“I am convinced that there is a North west passage to the intellectual world; and that the soul of man has shorter ways of going to work, in furnishing itself with knowledge and instruction, than we generally take with it.” – Laurence Sterne

Following the advice of Father Busa, I scoured my bedroom floor “for some type of machinery” and found it: Laurence Sterne’s Tristram ShandyPenguin Classic edition (qtd in Ramsay 85). As a text, Tristram Shandy is self-generative: the more Sterne writes the more he has to write, and the more readers read the more they have to read. Sterne repeatedly describes his book as a “machine” composed of “wheels” that turn, progressively and digressively, one within the other (Sterne 64). Indeed, Tristram Shandy lends itself to computational analysis because the book itself is a machine, with the grammatical (or algorithmic) and metaphorical (or transcendental) systems working together to produce meaning. Sterne’s metaphor of the book-machine unveils a North west passage to the novel: namely, that by dismantling Tristram Shandy, we come to a better understanding of how the book functions—not just on a mechanical level, but imaginatively, as well.

As a machine, Tristram Shandy is an assemblage of parts:

. . . the machinery of my work is of a species by itself; two contrary motions are introduced into it, and reconciled, which were thought to be at variance with each other. In a word, my work is digressive, and it is progressive too, —and at the same time. (Sterne 63-4)

The wheels of Sterne’s book-machine turn in opposite directions, and their revolutions power exegesis. Sterne describes Tristram’s family in mechanical terms—as a machine, driven by dialogue:

Though in one sense, our family was certainly a simple machine, as it consisted of a few wheels; yet there was thus much to be said for it, that these wheels were set in motion by so many different springs, and acted one upon the other from such a variety of strange principles and impulses, —that though it was a simple machine, it had all the honour and advantages of a complex one, —and a number of as odd movements within it, as ever were beheld in the inside of a Dutch silk-mill. (Sterne 323)

Tristram’s family is a machine composed of different ‘springs’ such as “motion, debate, harangue, dialogue, project, or dissertation”—with one spring going “forwards in the parlour” and another, at the same time and upon the same subject, running “parallel along with it in the kitchen” (Sterne 323). Sterne extends this mechanical metaphor in comparing foreign languages to machines whose workings he does not understand: knowing “as little of the Chinese language” as he does “of the mechanism of Lippius’s clock-work” (Sterne 468). For Sterne, language functions as a clock: the moods and tenses of verbs (infinitives, past participles, and subjunctives) are time-telling devices that communicate temporality to language users.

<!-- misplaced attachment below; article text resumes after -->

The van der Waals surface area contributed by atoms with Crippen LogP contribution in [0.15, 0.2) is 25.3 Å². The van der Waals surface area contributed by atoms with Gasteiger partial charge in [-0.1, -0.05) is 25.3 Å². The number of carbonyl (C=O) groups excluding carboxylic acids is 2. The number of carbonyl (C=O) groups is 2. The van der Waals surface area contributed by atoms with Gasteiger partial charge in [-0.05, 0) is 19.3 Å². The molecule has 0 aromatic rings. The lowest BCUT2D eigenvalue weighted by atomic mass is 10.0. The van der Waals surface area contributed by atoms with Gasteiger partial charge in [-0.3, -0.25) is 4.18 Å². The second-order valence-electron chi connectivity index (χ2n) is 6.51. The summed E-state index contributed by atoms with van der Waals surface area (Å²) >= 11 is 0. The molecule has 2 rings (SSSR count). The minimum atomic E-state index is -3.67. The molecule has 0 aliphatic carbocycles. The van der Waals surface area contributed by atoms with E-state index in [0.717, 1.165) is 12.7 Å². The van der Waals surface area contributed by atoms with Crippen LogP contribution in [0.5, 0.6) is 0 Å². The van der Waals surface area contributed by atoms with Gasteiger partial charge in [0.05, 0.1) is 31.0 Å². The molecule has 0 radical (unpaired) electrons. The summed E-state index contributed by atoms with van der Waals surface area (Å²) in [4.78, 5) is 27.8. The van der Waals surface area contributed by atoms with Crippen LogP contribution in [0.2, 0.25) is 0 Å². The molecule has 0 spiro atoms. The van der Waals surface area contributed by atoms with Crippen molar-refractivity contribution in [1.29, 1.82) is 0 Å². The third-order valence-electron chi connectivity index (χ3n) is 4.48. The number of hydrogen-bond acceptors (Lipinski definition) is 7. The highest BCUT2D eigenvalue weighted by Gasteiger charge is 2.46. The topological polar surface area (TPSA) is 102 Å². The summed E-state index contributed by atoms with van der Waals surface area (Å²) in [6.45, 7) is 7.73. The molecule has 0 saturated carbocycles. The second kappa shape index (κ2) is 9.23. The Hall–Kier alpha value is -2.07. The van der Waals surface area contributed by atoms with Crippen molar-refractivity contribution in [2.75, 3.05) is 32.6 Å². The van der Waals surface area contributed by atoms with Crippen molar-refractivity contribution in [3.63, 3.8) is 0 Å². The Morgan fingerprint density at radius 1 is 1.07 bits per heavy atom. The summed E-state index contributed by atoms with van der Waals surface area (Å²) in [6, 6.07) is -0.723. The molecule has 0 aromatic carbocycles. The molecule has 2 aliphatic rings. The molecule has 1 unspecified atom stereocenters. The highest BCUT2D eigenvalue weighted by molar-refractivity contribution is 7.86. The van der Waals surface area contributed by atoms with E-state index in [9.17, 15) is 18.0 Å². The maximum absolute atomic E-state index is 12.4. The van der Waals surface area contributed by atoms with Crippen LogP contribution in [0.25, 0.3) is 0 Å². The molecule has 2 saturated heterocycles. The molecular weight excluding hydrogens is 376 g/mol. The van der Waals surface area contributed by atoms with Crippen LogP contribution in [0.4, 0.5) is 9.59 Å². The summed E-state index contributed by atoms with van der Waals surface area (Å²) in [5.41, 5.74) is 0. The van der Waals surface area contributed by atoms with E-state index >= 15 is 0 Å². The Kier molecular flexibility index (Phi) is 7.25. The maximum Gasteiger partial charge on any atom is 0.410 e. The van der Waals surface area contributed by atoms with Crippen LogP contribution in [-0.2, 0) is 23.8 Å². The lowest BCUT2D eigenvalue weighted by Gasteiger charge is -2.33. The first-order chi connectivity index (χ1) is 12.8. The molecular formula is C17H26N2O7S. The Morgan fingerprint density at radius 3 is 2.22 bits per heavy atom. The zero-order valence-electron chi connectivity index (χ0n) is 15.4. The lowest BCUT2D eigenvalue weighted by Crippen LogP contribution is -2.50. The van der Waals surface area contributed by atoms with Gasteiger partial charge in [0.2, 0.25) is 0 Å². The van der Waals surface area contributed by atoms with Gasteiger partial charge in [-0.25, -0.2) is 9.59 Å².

Yet if Sterne’s book is a machine or clock, how does one ‘wind’ Tristram Shandy?

Programming Sterne

“Is a man to follow rules—or rules to follow him?” – Sterne

Sterne’s metaphor of the book-machine raises the question of whether literature can or should be reduced to an operating system. Rules governing language production are, after all, complex; words are not purely denotative but also connotative, and their uses shift in discourse over time. Sterne has little to no control over the discourses governing 18th century prose: indeed, Sterne can only challenge traditional modes of reading and writing through his playful reformulations of the codex format. He does this by refusing to ‘program’ Tristram Shandy according to Horacian algorithms: “I should beg Mr. Horace‘s pardon;—for in writing what I have set about, I shall confine myself neither to his rules, nor to any man’s rules that ever lived” (Sterne 8). Further, he resolves to plant dandelions instead of cabbages: “I defy the best cabbage planter that ever existed, whether he plants backwards or forwards, it makes little difference . . . I defy him to go on cooly, critically, and canonically, planting his cabbages one by one, in straight lines and stoical distances . . . without ever and anon straddling out, or sliding into some bastardly digression” (Sterne 489). Sterne also criticizes the rules of reading, scoffing at conventional readers who are “ill at ease, unless they are let into the whole secret from first to last . . . ab Ovo” (Sterne 8).

By planting dandelions instead of cabbages, Sterne creates random and un-programmable characters. Tristram’s father is like a cloud of electrons: we cannot pinpoint his disposition exactly, but can only guesstimate who he might be:

As many pictures as have been given of my father, how like him soever in different airs and attitudes, —not one, or all of them, can ever help the reader to any kind of preconception of how my father would think, speak, or act, upon any untried occasion or occurrence of life.—There was that infinitude of oddities in him, and of chances along with it, by which handle he would take a thing, —it baffled, Sir, all calculations. (Sterne 344)

Walter Shandy cannot be reduced to a traceable pattern, nor can he be programmed into an algorithm. Instead, Walter’s character is forever in flux—a permutation of the Shandean book-machine which throws “all things out of rule” (Sterne 253).